Friday, May 1, 2009

Krisch: GAL and the Constitutional Ambition

Nico Krisch, formerly of LSE and now at the Hertie School of Governance in Berlin, and one of the co-authors of the paper that launched the entire GAL project, has a new paper up at SSRN: "Global Administrative Law and the Constitutional Ambition" (a subject that I am hoping to publish something on myself relatively soon). Here's the abstract:

The emergence of global governance has called into question many of the tools and concepts by which the traditionally dichotomous spaces of national and international politics and law were ordered, and various structuring proposals are competing to take their place. In this paper I examine two such proposals - global constitutionalism and global administrative law. Both represent distinct visions of how to approach the challenge, their key difference lying in their respective ambitions: constitutionalist visions set out to describe and develop a fully justified global order, while global administrative law is more limited in scope, focusing on particular elements of global governance and confining itself to the analysis and realisation of narrower political ideals, especially accountability. Such a limited approach raises serious problems, most prominently difficulties in separating 'administrative' from 'constitutional' issues and the risk of legitimising illegitimate institutions. But it also bears significant promise as it allows to focus on, and begin to answer, crucial questions of global governance without leaping to grand designs borrowed from dissimilar contexts and likely at odds with the fluid and diverse character of the postnational polity.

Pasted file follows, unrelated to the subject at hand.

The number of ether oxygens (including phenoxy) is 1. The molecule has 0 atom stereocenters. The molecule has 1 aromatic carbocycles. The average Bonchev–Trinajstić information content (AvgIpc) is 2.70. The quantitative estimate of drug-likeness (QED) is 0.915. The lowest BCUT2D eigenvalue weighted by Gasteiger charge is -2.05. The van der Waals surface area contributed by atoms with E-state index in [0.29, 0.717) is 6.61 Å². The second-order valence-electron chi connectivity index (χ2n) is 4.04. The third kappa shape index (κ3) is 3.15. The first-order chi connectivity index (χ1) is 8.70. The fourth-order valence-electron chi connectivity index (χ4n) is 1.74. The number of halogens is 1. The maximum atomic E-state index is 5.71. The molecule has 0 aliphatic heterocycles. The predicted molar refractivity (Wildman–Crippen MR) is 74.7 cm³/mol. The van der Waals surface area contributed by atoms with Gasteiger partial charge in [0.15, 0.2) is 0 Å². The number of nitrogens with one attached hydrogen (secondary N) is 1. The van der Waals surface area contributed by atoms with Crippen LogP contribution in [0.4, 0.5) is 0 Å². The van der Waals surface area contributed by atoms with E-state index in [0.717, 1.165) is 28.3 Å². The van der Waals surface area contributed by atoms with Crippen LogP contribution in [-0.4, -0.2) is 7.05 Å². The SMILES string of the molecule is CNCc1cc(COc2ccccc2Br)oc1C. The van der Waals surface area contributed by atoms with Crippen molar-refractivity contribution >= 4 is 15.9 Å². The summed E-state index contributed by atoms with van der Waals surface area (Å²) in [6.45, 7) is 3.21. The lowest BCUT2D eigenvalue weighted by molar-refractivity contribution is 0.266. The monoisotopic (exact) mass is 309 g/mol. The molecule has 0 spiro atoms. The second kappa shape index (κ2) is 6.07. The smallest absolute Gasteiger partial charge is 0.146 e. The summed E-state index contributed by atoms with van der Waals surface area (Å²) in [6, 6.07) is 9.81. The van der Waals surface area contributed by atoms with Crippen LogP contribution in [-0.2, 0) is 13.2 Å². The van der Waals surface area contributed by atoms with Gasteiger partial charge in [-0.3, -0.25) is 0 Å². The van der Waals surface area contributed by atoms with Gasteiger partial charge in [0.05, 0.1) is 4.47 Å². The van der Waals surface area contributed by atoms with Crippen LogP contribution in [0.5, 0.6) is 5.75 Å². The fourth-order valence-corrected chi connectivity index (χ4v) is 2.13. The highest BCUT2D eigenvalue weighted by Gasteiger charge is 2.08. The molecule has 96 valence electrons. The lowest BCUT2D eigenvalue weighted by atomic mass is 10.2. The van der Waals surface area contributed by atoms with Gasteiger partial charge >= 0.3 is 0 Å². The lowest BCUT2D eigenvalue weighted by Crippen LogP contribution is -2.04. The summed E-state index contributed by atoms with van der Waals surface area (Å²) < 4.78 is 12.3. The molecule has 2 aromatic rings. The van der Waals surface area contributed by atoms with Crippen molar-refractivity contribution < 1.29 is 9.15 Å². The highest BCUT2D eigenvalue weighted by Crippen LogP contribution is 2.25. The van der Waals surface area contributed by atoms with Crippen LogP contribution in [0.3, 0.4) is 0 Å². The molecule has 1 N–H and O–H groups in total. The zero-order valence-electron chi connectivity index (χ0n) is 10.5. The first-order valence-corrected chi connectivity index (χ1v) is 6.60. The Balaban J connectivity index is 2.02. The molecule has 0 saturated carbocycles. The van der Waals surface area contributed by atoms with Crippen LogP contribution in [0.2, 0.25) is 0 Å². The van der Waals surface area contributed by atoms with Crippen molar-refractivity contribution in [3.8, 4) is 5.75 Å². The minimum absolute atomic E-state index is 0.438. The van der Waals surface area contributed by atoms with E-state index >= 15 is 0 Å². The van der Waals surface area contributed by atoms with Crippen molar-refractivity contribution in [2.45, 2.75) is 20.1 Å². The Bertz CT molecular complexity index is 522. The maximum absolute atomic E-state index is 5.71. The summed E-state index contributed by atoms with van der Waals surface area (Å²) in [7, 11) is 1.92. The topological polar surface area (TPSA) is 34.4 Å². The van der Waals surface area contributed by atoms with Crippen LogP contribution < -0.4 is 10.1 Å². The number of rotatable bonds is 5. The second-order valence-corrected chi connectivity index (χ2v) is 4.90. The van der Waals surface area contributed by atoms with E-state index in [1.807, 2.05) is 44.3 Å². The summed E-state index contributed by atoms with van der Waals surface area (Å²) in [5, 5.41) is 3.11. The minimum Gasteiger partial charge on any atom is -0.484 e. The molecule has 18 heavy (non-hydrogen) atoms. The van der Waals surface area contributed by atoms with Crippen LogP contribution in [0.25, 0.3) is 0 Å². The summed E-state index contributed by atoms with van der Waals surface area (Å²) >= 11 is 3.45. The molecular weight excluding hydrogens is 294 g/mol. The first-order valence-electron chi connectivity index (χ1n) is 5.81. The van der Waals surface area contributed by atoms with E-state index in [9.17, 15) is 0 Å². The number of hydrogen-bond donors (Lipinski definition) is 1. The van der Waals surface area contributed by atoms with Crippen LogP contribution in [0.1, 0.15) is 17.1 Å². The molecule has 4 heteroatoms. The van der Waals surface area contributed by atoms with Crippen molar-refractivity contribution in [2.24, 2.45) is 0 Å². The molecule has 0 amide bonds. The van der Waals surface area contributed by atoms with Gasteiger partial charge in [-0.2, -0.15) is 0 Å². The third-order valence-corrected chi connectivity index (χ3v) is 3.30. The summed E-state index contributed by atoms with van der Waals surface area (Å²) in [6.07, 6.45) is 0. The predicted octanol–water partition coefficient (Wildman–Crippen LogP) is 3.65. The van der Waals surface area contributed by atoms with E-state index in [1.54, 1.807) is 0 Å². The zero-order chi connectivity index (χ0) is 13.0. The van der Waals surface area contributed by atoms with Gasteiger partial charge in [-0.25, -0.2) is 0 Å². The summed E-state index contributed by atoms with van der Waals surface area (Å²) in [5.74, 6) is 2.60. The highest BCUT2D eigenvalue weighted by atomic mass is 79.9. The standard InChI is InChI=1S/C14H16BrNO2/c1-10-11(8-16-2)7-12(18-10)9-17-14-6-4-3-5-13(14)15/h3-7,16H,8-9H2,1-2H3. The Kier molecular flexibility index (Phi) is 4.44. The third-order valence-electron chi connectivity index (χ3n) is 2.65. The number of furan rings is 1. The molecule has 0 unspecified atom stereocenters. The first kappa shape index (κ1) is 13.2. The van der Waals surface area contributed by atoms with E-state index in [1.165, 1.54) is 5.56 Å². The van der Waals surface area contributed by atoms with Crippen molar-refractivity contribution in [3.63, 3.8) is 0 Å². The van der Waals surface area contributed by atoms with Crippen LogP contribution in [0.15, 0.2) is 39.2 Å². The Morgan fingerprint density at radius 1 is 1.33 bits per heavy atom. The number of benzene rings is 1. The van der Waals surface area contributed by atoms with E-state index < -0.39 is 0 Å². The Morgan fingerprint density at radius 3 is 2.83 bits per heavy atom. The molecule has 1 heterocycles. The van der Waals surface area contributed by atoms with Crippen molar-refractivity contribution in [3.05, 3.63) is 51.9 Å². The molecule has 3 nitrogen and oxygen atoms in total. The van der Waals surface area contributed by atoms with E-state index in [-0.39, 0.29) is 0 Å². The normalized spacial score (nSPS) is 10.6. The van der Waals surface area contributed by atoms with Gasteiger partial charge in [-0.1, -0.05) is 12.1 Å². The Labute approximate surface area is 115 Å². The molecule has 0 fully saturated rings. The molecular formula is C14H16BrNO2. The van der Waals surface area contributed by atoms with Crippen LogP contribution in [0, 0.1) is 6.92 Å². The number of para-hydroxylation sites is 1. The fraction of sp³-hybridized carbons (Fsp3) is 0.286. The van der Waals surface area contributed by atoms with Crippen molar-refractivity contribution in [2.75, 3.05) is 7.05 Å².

It's an extremely interesting paper for those interested in what we might mean when we talk about the emergence of GAL in a general sense, and how this might differ from the emergence of a global constitution (I have discussed one passage from it already, in an earlier post). Well worth a read.

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